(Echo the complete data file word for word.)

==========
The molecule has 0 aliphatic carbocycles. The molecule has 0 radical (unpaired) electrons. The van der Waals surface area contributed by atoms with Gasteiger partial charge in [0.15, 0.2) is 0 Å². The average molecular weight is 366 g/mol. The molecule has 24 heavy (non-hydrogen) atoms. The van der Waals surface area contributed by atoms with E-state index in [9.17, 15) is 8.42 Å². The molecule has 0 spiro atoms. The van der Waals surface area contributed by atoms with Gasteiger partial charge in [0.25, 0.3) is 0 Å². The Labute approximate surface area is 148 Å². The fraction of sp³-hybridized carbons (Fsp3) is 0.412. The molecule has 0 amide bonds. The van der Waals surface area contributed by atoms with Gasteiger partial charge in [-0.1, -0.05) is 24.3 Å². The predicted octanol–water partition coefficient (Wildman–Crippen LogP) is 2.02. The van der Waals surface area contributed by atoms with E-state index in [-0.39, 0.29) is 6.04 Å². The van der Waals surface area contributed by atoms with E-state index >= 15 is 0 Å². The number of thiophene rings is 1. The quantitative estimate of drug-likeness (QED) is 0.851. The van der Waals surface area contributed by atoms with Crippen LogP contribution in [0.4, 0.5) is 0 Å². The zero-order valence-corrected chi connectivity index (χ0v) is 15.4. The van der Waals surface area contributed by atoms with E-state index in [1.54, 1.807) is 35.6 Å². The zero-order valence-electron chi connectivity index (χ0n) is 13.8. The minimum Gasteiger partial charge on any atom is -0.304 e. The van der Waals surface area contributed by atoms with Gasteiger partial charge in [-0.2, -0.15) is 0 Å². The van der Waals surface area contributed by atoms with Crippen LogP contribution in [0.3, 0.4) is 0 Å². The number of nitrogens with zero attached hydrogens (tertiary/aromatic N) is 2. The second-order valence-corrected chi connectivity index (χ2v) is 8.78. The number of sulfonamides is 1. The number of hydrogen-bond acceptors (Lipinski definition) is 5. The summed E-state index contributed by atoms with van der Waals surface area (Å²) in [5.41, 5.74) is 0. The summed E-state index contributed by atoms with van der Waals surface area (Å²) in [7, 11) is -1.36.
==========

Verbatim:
The molecule has 0 aliphatic carbocycles. The molecule has 0 radical (unpaired) electrons. The van der Waals surface area contributed by atoms with Gasteiger partial charge in [0.15, 0.2) is 0 Å². The average molecular weight is 366 g/mol. The molecule has 24 heavy (non-hydrogen) atoms. The van der Waals surface area contributed by atoms with E-state index in [9.17, 15) is 8.42 Å². The molecule has 0 spiro atoms. The van der Waals surface area contributed by atoms with Gasteiger partial charge in [0.25, 0.3) is 0 Å². The Labute approximate surface area is 148 Å². The fraction of sp³-hybridized carbons (Fsp3) is 0.412. The molecule has 0 amide bonds. The van der Waals surface area contributed by atoms with Gasteiger partial charge in [-0.1, -0.05) is 24.3 Å². The predicted octanol–water partition coefficient (Wildman–Crippen LogP) is 2.02. The van der Waals surface area contributed by atoms with E-state index in [-0.39, 0.29) is 6.04 Å². The van der Waals surface area contributed by atoms with E-state index >= 15 is 0 Å². The number of thiophene rings is 1. The quantitative estimate of drug-likeness (QED) is 0.851. The van der Waals surface area contributed by atoms with Crippen LogP contribution in [0.4, 0.5) is 0 Å². The zero-order valence-corrected chi connectivity index (χ0v) is 15.4. The van der Waals surface area contributed by atoms with E-state index in [1.54, 1.807) is 35.6 Å². The zero-order valence-electron chi connectivity index (χ0n) is 13.8. The minimum Gasteiger partial charge on any atom is -0.304 e. The van der Waals surface area contributed by atoms with Gasteiger partial charge in [-0.2, -0.15) is 0 Å². The van der Waals surface area contributed by atoms with Crippen LogP contribution in [0.3, 0.4) is 0 Å². The number of nitrogens with zero attached hydrogens (tertiary/aromatic N) is 2. The second-order valence-corrected chi connectivity index (χ2v) is 8.78. The number of sulfonamides is 1. The number of hydrogen-bond acceptors (Lipinski definition) is 5. The summed E-state index contributed by atoms with van der Waals surface area (Å²) in [5.41, 5.74) is 0. The summed E-state index contributed by atoms with van der Waals surface area (Å²) in [7, 11) is -1.36.